Concerning the higher education bubble and employability, John Leo writes:
Employers, because they realize that many college graduates aren’t really educated, now routinely quiz job seekers on what they majored in and what courses they took, a practice virtually unknown a generation ago. Good luck if you majored in gender studies, communications, art history, pop culture, or (really) the history of dancing in Montana in the 1850s.
He implies that those who major in the five disciplines he mentions, or in kindred areas, will need luck since their training and capabilities will not be adequate to pass muster. In short, they "aren't really educated." Well, maybe. But one of these things is not like the others. One of these things just doesn't belong here….
Art history isn't one of the fashionable new disciplines, along the lines of <noun>-studies, that arose in the academic turmoil of the 20th century's latter half. As an academic endeavor, it has historical roots similar to those of psychology and economics: rumblings of inquiry and analysis in the late 1700s, disciplinary differentiation on the continent in the later 1800s, and finally a blossoming between the wars. Even in the United States, the PhD in art history (to say nothing of the undergraduate major) has been around since the 1940s. On a broad definition, art history as a systematic learned endeavor traces back to the monumental 16th-century labors of Giorgio Vasari.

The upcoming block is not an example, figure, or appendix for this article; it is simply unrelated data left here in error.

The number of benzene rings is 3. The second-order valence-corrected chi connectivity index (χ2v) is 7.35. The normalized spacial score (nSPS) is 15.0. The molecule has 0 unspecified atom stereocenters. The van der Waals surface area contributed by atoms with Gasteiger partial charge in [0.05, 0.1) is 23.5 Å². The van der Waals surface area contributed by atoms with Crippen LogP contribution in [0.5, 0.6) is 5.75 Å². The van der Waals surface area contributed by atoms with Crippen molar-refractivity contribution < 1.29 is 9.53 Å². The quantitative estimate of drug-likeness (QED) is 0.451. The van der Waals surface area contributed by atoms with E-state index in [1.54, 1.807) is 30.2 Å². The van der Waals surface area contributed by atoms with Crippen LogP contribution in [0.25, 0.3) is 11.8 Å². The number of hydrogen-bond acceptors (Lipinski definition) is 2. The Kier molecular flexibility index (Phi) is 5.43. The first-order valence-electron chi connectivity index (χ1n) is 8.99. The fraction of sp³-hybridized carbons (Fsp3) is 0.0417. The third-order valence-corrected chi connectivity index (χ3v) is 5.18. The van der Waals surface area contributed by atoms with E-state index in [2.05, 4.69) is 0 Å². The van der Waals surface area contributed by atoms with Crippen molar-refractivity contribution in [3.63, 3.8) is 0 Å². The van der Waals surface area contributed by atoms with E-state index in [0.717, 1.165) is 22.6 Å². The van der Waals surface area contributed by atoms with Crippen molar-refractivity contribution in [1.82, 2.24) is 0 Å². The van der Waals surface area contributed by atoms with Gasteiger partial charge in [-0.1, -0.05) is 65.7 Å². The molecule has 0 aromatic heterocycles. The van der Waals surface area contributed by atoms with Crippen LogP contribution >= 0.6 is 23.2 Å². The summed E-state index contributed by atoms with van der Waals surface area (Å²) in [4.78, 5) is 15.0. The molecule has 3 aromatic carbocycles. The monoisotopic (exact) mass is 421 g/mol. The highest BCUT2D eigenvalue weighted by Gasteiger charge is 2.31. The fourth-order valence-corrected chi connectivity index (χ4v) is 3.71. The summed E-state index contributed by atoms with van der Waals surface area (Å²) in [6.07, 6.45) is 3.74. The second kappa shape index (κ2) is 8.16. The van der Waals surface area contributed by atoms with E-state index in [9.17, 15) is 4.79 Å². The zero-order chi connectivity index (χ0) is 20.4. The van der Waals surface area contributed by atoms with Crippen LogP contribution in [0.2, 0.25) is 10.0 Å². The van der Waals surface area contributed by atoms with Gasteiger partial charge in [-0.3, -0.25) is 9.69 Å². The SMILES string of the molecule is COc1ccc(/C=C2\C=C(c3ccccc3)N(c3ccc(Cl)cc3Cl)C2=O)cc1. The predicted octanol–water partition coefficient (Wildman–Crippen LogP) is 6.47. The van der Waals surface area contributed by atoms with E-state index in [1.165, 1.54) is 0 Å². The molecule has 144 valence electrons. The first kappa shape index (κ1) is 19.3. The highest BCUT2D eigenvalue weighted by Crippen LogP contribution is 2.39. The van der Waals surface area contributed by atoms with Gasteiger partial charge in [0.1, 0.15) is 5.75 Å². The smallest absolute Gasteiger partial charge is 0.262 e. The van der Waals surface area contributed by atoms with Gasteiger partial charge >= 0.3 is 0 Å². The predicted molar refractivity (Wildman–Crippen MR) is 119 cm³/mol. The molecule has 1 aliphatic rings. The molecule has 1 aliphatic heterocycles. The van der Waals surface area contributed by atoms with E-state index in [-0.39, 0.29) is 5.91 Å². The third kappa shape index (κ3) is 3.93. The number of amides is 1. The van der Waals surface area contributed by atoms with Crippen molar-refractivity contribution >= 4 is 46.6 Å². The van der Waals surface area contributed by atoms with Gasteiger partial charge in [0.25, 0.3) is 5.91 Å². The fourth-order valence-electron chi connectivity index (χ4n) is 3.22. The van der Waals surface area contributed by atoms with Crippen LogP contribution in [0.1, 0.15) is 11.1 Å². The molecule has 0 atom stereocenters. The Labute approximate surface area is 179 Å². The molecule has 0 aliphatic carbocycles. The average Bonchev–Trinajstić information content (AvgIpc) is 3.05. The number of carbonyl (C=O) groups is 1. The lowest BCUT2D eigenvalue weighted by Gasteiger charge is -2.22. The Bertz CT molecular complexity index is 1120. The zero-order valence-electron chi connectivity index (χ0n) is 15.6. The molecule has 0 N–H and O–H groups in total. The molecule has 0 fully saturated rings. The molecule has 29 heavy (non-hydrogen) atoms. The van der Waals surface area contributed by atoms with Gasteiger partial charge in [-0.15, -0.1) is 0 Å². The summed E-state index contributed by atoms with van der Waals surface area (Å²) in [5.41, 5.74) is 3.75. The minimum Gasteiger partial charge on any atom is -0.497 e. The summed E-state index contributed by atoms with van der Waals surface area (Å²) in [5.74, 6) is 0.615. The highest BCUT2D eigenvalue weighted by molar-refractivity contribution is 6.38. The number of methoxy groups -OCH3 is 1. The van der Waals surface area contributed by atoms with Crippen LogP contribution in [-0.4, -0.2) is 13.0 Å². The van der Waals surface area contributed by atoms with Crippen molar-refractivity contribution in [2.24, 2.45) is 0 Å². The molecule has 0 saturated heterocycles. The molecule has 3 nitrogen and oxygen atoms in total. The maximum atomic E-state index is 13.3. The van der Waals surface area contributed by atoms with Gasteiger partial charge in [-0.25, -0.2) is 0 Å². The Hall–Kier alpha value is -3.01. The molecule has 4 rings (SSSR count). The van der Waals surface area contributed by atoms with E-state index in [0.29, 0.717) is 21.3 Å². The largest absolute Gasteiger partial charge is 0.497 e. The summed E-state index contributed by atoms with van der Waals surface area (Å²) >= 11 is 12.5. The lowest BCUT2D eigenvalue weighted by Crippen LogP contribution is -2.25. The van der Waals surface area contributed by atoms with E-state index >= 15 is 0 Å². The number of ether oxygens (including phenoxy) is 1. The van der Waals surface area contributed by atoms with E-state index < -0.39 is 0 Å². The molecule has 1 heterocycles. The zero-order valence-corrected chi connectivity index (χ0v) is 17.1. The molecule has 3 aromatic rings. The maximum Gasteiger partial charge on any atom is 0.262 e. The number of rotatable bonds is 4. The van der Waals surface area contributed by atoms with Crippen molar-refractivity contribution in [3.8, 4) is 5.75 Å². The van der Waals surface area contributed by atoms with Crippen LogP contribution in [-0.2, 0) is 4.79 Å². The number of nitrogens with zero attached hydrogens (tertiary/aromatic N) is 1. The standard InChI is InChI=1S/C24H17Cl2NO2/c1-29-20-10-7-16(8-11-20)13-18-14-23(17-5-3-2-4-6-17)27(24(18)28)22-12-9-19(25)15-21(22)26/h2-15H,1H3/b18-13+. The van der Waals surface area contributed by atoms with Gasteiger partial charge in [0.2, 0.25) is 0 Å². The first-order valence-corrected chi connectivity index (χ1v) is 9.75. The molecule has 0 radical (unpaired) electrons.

Art history requires facility with languages, engagement with intellectual history, an understanding of evolving technologies of representation and communication, and a grasp of the rich interaction among methodologies and social forces underlying creation, distribution, consumption, and analysis. Maybe some who choose art history desire to look at and laud the pretty pictures — a practice better understood as art appreciation — but many who pursue it do so because doing art history well is hard, and there's pleasure in doing hard things well.
Perhaps the foregoing is true, too, of "gender studies, communications, …pop culture, or …the history of dancing" but I can't speak to that question with authority. (As for the broader anti-humanistic trend, I've called it out before). This much seems true: thinking that the study of art history doesn't provide a "real education" (including, but not limited to, skills valuable to employers) betrays not just ignorance of the particulars but a contempt for the humanistic endeavor in general.
John Leo isn't alone in his trench; it's not hard in excavating the word hoard of today's techno-intellectual cultural backlash to find other examples of sneering disdain. Standing with one foot in the humanities and the other in STEM, I'm disappointed to see complex, mature, and deeply rooted disciplines trashed alongside academic novelties and questionable latecomers, all in the service of a monolithic, pragmatic vision of education as mere job training.
Good luck if your pedagogical vision is limited to empirical and procedural questions of what and how. Why and whether and what to do with paradox and gray– these also matter.